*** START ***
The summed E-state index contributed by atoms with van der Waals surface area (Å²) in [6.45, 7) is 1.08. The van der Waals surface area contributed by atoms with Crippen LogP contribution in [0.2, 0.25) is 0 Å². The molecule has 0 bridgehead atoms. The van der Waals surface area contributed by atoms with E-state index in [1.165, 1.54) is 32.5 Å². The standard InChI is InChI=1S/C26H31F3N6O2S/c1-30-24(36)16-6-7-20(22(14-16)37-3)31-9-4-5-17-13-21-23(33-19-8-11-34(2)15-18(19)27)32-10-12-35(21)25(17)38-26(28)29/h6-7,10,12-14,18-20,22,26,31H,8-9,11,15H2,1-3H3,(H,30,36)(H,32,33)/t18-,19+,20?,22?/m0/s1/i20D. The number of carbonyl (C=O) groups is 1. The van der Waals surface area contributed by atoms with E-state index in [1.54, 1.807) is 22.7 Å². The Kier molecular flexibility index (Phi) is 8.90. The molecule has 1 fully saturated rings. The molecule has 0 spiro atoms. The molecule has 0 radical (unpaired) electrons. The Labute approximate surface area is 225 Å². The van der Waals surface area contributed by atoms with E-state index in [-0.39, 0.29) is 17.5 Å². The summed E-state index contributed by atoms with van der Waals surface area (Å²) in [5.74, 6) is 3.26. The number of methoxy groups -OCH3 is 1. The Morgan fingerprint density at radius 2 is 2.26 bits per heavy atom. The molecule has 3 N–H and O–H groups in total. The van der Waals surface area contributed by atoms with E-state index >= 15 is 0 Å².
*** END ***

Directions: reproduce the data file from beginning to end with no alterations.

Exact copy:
The summed E-state index contributed by atoms with van der Waals surface area (Å²) in [6.45, 7) is 1.08. The van der Waals surface area contributed by atoms with Crippen LogP contribution in [0.2, 0.25) is 0 Å². The molecule has 0 bridgehead atoms. The van der Waals surface area contributed by atoms with E-state index in [1.165, 1.54) is 32.5 Å². The standard InChI is InChI=1S/C26H31F3N6O2S/c1-30-24(36)16-6-7-20(22(14-16)37-3)31-9-4-5-17-13-21-23(33-19-8-11-34(2)15-18(19)27)32-10-12-35(21)25(17)38-26(28)29/h6-7,10,12-14,18-20,22,26,31H,8-9,11,15H2,1-3H3,(H,30,36)(H,32,33)/t18-,19+,20?,22?/m0/s1/i20D. The number of carbonyl (C=O) groups is 1. The van der Waals surface area contributed by atoms with E-state index in [1.54, 1.807) is 22.7 Å². The Kier molecular flexibility index (Phi) is 8.90. The molecule has 1 fully saturated rings. The molecule has 0 spiro atoms. The molecule has 0 radical (unpaired) electrons. The Labute approximate surface area is 225 Å². The van der Waals surface area contributed by atoms with E-state index in [-0.39, 0.29) is 17.5 Å². The summed E-state index contributed by atoms with van der Waals surface area (Å²) in [5.74, 6) is 3.26. The number of methoxy groups -OCH3 is 1. The Morgan fingerprint density at radius 2 is 2.26 bits per heavy atom. The molecule has 3 N–H and O–H groups in total. The van der Waals surface area contributed by atoms with E-state index >= 15 is 0 Å².